Private Jet Card Comparisons is not an advocacy site for jet cards. We are an independent buyer’s guide that compares over 100 jet card programs across 65 variables for you, the consumer. Many jet card users own their own planes, own fractional shares, fly on aircraft their companies own and operate and charter jets as well. Jet cards are part of their private aviation solutions. However, there is the ongoing question – why not just charter instead of prepaying for a jet card?
Benefits of jet cards are pretty straight forward:
At the same time, on-demand charter could be right for you. The fact that you aren’t charged for ferry fees and much of the above is included, means that at the end of the day, it’s baked into your jet card rate. What this means is for certain types of fliers, if you have a really good broker, you can save money by chartering if:
– You fly mainly roundtrip flights, meaning your return leg can be performed by the same aircraft and crew that flies you on the way out without returning to base. This generally means a same day roundtrip where you return to the same airport you started at.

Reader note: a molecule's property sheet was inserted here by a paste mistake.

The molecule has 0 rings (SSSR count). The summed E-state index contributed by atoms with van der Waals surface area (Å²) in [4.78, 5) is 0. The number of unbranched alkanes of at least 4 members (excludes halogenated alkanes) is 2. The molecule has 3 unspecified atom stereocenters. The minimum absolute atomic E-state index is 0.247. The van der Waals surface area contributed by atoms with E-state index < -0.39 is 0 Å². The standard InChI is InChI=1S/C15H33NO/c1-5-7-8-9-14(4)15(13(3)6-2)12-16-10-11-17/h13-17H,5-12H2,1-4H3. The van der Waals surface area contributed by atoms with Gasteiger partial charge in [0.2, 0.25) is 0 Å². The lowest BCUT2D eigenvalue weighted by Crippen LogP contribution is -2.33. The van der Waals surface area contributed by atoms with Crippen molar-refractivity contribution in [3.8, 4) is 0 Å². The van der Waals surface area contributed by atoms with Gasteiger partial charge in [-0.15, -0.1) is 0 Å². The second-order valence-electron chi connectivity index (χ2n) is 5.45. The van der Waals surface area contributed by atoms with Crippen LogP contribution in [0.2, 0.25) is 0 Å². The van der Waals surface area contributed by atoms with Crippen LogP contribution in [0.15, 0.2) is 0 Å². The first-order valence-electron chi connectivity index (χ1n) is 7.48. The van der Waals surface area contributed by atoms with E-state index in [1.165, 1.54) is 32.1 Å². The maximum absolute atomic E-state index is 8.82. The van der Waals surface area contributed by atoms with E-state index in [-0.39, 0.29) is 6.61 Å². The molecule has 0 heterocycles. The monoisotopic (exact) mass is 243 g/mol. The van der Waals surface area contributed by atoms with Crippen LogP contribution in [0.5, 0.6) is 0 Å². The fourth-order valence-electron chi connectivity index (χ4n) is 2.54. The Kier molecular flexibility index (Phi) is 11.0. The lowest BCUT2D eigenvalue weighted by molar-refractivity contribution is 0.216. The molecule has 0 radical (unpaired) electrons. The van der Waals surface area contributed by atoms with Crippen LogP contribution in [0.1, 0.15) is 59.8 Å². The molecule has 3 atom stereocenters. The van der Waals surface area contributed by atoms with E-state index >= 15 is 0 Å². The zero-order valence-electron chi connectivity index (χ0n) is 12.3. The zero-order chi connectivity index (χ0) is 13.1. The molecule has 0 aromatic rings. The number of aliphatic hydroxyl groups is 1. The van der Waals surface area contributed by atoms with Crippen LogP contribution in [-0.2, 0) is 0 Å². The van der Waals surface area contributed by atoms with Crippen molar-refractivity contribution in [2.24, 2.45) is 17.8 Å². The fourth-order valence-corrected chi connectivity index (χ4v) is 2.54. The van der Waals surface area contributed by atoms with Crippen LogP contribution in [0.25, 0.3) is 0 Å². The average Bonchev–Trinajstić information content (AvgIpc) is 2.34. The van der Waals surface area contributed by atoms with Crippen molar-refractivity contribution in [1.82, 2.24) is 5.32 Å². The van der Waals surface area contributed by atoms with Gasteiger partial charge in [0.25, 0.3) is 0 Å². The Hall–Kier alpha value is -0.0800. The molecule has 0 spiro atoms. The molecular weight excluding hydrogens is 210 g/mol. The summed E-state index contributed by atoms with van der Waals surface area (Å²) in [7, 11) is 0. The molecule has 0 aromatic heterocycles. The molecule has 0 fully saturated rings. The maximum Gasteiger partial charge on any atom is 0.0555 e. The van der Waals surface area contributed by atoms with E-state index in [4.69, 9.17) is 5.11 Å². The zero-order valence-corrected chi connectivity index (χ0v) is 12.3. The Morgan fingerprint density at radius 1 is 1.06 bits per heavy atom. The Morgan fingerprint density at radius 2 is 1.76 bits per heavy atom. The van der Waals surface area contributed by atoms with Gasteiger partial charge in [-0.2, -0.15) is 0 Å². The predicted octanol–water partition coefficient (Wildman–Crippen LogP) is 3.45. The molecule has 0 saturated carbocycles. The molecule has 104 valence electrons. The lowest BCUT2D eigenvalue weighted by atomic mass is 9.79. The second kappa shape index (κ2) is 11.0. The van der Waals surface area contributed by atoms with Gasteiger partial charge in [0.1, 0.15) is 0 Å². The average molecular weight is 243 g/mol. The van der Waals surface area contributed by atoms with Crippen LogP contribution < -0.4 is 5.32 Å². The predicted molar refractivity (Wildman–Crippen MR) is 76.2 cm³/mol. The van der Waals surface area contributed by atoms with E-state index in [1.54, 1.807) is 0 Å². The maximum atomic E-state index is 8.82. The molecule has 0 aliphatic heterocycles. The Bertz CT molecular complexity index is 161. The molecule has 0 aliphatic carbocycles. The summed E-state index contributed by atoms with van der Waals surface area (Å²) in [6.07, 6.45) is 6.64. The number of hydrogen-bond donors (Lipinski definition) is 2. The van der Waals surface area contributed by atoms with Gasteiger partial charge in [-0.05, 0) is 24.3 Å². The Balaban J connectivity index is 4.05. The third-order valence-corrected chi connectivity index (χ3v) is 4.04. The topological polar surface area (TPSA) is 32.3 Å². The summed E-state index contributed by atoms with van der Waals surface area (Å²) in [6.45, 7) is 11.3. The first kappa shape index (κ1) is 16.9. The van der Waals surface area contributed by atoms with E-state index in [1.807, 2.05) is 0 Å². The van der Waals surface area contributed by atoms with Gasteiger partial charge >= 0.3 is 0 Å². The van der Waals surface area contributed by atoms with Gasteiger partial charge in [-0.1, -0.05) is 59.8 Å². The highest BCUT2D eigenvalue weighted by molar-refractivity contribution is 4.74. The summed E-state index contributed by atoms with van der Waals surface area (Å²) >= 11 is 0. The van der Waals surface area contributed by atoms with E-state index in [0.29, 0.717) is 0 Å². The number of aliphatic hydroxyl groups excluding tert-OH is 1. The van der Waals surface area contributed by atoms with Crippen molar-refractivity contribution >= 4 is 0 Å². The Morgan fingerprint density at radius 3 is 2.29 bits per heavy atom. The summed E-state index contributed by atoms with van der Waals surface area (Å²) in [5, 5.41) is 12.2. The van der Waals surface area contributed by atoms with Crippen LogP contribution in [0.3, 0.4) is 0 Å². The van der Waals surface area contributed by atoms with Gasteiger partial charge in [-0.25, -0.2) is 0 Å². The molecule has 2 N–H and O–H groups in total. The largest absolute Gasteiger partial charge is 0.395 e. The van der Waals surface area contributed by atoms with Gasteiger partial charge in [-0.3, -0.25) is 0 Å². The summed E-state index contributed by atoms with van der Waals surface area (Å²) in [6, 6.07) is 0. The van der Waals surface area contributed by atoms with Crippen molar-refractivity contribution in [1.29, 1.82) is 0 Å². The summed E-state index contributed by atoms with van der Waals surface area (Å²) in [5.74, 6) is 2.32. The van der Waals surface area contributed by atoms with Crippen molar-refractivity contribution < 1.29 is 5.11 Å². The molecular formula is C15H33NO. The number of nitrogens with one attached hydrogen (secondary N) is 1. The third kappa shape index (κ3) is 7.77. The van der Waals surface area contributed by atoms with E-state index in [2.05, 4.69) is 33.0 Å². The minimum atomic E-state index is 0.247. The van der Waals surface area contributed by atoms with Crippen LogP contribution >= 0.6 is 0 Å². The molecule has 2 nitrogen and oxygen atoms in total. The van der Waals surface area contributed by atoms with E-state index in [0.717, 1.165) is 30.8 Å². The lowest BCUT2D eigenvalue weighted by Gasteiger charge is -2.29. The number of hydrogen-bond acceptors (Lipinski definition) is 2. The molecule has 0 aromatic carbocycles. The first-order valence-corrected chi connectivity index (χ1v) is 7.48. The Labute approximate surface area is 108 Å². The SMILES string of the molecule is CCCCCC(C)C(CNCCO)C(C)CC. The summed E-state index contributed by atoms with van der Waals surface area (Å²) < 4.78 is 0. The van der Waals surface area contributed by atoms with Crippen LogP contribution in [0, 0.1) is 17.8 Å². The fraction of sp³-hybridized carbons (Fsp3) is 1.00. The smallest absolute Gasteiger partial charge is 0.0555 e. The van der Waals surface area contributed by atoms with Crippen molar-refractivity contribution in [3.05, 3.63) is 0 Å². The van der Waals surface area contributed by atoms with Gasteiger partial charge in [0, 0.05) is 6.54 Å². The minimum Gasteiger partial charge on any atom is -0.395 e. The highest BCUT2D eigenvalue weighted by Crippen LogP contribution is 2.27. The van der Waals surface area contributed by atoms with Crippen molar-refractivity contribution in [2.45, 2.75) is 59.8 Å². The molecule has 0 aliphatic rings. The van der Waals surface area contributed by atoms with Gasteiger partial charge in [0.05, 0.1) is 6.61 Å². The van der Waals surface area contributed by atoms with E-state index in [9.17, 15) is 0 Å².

– You fly from an airport where there are charter-friendly Part 135 planes based that fit your needs. In other words, the plane you will be flying doesn’t have to be ferried any significant distance.
– If you are planning to fly less than 25 hours privately during the validity of the card programs you are looking at, although some jet card programs have rollover provisions
– If you don’t mind shopping brokers with each trip
– If you don’t mind scrutinizing the planes and pilots being proposed for each trip
Most importantly, remember jet cards and on-demand don’t have to be mutually exclusive. If you buy a jet card, that doesn’t mean you can’t shop your trips with a broker to see if you can do better. When you can get a better deal on an aircraft type that meets your needs, charter for that trip, and save your jet card balance for the next trip.